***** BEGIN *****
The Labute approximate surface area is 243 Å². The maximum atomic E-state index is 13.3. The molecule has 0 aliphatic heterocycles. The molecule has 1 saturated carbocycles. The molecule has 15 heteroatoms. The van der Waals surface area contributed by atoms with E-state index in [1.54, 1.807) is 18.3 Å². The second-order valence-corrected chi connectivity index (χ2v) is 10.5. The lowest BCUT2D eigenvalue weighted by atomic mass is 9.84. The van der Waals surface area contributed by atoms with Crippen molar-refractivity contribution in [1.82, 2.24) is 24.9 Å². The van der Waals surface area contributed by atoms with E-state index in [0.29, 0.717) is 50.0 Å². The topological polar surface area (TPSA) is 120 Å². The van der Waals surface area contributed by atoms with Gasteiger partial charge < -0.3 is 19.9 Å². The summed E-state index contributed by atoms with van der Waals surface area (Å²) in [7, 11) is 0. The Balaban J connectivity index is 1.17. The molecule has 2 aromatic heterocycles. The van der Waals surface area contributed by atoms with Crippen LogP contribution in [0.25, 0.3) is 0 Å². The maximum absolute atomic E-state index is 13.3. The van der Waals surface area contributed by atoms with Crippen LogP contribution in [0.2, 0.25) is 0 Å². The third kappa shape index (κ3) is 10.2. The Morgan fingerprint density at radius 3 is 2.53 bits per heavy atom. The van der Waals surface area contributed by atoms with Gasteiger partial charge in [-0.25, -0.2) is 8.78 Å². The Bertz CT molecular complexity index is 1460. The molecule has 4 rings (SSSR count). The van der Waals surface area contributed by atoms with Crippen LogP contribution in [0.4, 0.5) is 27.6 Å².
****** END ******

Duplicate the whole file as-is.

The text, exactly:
The Labute approximate surface area is 243 Å². The maximum atomic E-state index is 13.3. The molecule has 0 aliphatic heterocycles. The molecule has 1 saturated carbocycles. The molecule has 15 heteroatoms. The van der Waals surface area contributed by atoms with E-state index in [1.54, 1.807) is 18.3 Å². The second-order valence-corrected chi connectivity index (χ2v) is 10.5. The lowest BCUT2D eigenvalue weighted by atomic mass is 9.84. The van der Waals surface area contributed by atoms with Crippen molar-refractivity contribution in [1.82, 2.24) is 24.9 Å². The van der Waals surface area contributed by atoms with E-state index in [0.29, 0.717) is 50.0 Å². The topological polar surface area (TPSA) is 120 Å². The van der Waals surface area contributed by atoms with Gasteiger partial charge < -0.3 is 19.9 Å². The summed E-state index contributed by atoms with van der Waals surface area (Å²) in [7, 11) is 0. The Balaban J connectivity index is 1.17. The molecule has 2 aromatic heterocycles. The van der Waals surface area contributed by atoms with Crippen LogP contribution in [0.25, 0.3) is 0 Å². The maximum absolute atomic E-state index is 13.3. The van der Waals surface area contributed by atoms with Crippen LogP contribution in [0.2, 0.25) is 0 Å². The third kappa shape index (κ3) is 10.2. The Morgan fingerprint density at radius 3 is 2.53 bits per heavy atom. The van der Waals surface area contributed by atoms with Gasteiger partial charge in [-0.25, -0.2) is 8.78 Å². The Bertz CT molecular complexity index is 1460. The molecule has 4 rings (SSSR count). The van der Waals surface area contributed by atoms with Crippen LogP contribution in [0.4, 0.5) is 27.6 Å².